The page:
Donors demand answers: Men’s swimming and diving donors and alumni fight back against UB Athletics' cuts
A UB alumnus is threatening to sue UB over its April decision to cut four sports teams, particularly UB swimming, to which he has donated $15,000 since 2015.
Richard Lydecker, a successful civil litigator with offices in Miami, New York and Tampa, is outraged that UB solicited his pledge to give up to $50,000 to the men’s swim team, but then cut the team without warning.
He is heartbroken for the current swimmers and recruits and not only wants his money back, but also for the school to reverse its decision to cut the program and give alumni two years to raise funds.
“People in my position have a responsibility to stand up for these kids, who quite frankly are very vulnerable,” said Lydecker, a senior partner in the 80-person law firm Lydecker Diaz.
UB cut four teams, men’s soccer, women’s rowing, men’s swimming and diving and men’s baseball, on April 3. The university gave the 120 affected athletes and nine coaches no warning their teams would be cut. The university is saving $2 million a year in its $32 million athletic budget by cutting the teams.
If UB refuses to reverse the cuts for a two-year period, Lydecker intends to sue UB for his money. He also plans to sue UB on behalf of six swimmers and demands that UB pay all expenses the students incur as they transfer to other universities to keep swimming.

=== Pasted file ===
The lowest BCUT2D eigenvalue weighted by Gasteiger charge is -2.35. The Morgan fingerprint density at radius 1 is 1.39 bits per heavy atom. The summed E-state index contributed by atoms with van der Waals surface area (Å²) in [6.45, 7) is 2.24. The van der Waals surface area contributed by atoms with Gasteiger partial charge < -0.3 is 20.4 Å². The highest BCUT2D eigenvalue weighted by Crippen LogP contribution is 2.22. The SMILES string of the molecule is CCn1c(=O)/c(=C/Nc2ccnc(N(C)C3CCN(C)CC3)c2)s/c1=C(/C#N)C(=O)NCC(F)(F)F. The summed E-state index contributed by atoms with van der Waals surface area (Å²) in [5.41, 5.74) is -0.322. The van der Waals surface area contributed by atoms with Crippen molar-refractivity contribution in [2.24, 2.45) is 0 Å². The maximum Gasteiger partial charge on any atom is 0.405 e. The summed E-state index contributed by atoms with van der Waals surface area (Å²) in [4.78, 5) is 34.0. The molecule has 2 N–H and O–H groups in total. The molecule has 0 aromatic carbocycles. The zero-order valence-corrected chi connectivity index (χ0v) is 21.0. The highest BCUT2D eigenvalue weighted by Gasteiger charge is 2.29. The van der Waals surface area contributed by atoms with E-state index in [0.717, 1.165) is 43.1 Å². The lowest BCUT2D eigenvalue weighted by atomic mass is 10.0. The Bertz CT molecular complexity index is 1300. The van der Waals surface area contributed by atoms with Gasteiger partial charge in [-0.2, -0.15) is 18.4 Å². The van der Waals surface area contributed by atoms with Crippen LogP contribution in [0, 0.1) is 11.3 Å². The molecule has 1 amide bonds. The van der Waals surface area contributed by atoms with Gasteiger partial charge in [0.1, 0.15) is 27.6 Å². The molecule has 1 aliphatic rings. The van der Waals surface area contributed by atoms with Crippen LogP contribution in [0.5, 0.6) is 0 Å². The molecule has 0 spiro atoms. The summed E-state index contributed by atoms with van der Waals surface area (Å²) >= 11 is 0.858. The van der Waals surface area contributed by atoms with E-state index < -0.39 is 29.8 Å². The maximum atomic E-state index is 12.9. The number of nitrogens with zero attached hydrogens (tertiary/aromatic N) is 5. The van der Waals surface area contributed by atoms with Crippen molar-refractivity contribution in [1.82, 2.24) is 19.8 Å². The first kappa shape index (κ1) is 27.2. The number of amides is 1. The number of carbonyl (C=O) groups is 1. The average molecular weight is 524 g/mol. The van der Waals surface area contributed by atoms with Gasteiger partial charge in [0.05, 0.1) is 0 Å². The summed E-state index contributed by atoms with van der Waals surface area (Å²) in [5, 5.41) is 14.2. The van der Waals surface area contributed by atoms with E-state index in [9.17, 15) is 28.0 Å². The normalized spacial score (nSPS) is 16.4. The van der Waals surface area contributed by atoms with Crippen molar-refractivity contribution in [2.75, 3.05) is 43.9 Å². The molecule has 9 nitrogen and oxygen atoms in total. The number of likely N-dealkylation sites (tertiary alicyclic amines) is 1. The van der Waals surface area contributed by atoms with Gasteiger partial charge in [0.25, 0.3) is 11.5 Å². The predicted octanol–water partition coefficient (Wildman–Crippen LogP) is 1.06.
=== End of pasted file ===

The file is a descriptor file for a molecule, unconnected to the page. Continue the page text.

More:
Lydecker, a 31-year alum who swam for UB, wrote a scathing demand letter to President Satish Tripathi on May 2. The Spectrum obtained a copy of the letter last Wednesday. In the letter, Lydecker not only demands his money back and release from his donor contract, but also that UB reinstate the swimming and diving program for a two-year period.
“It is my opinion that a court could determine that the University at Buffalo’s swim/dive program alumni fundraising was highly improper and actionable,” Lydecker writes in the letter. “Personally, I feel as if I have been defrauded.”
And Lydecker is not alone.
Lydecker has been working with other donors of the swimming and diving team since April, as well as other alumni, who want the university to bring back the program for a period of two years so donors can propose and put together an endowment plan to save the program. The group spearheading the effort includes Joel Shinofield, executive director of the College Swimming Coaches Association of America (CSCAA), and donors Jennifer Vaughan-LeForce, a higher education administrator, Geoff Wells, a financial partner and Matthew Schwippert, who volunteered as the swimming and diving team coach for two years.
“Most of us were already connected or within one degree of connection with each other. [We have] a small group of key alumni from various fields and various graduation times,” Wells said.
At the very least, they hope the two-year window will give athletes more time to seek out transfer opportunities and scholarships.
The group of donors did not want to outline the details of the plan to The Spectrum because they are looking to present it to administration. LeForce said that this endowment plan is based on similar plans that have been implemented at other universities and would create a non-profit organization to fundraise money for the team.
Shinofield said most universities usually give a program a two-year warning or phase-out period in the first place. Lydecker and other donors think UB athletes and the community deserve as much.
It’s not unthinkable for UB to reverse its decision. It’s not even unprecedented.
In the spring of 2015, Cleveland State University decided to cut funding to its wrestling program. Students reacted fiercely to the cuts and after students agreed to pay an additional $1 per credit hour, or $15 increase to the student fee to support the team, the university reversed its decision.